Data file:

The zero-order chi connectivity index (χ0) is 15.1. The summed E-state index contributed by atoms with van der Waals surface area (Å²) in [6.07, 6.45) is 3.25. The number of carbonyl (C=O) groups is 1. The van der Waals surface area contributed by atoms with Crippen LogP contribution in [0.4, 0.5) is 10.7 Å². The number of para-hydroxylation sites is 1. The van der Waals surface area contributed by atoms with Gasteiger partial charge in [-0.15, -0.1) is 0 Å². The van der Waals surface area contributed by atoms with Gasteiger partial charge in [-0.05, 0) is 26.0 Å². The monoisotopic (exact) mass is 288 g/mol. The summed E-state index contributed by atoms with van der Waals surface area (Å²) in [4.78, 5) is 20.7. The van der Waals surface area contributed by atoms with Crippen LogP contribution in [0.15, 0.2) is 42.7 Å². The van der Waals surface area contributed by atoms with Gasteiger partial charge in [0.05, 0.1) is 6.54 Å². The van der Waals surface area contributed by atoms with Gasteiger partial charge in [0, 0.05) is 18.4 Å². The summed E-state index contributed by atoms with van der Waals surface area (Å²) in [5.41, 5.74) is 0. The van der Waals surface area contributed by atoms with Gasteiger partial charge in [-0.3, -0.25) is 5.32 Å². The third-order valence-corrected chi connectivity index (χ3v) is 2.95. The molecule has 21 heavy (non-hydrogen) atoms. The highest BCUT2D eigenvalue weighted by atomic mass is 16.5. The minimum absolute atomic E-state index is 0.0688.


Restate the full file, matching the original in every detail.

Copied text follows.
The zero-order chi connectivity index (χ0) is 15.1. The summed E-state index contributed by atoms with van der Waals surface area (Å²) in [6.07, 6.45) is 3.25. The number of carbonyl (C=O) groups is 1. The van der Waals surface area contributed by atoms with Crippen LogP contribution in [0.4, 0.5) is 10.7 Å². The number of para-hydroxylation sites is 1. The van der Waals surface area contributed by atoms with Gasteiger partial charge in [-0.15, -0.1) is 0 Å². The van der Waals surface area contributed by atoms with Gasteiger partial charge in [-0.05, 0) is 26.0 Å². The monoisotopic (exact) mass is 288 g/mol. The summed E-state index contributed by atoms with van der Waals surface area (Å²) in [4.78, 5) is 20.7. The van der Waals surface area contributed by atoms with Crippen LogP contribution in [0.15, 0.2) is 42.7 Å². The van der Waals surface area contributed by atoms with Gasteiger partial charge in [0.05, 0.1) is 6.54 Å². The van der Waals surface area contributed by atoms with Gasteiger partial charge in [0, 0.05) is 18.4 Å². The summed E-state index contributed by atoms with van der Waals surface area (Å²) in [5.41, 5.74) is 0. The van der Waals surface area contributed by atoms with Gasteiger partial charge in [-0.3, -0.25) is 5.32 Å². The third-order valence-corrected chi connectivity index (χ3v) is 2.95. The molecule has 21 heavy (non-hydrogen) atoms. The highest BCUT2D eigenvalue weighted by atomic mass is 16.5. The minimum absolute atomic E-state index is 0.0688.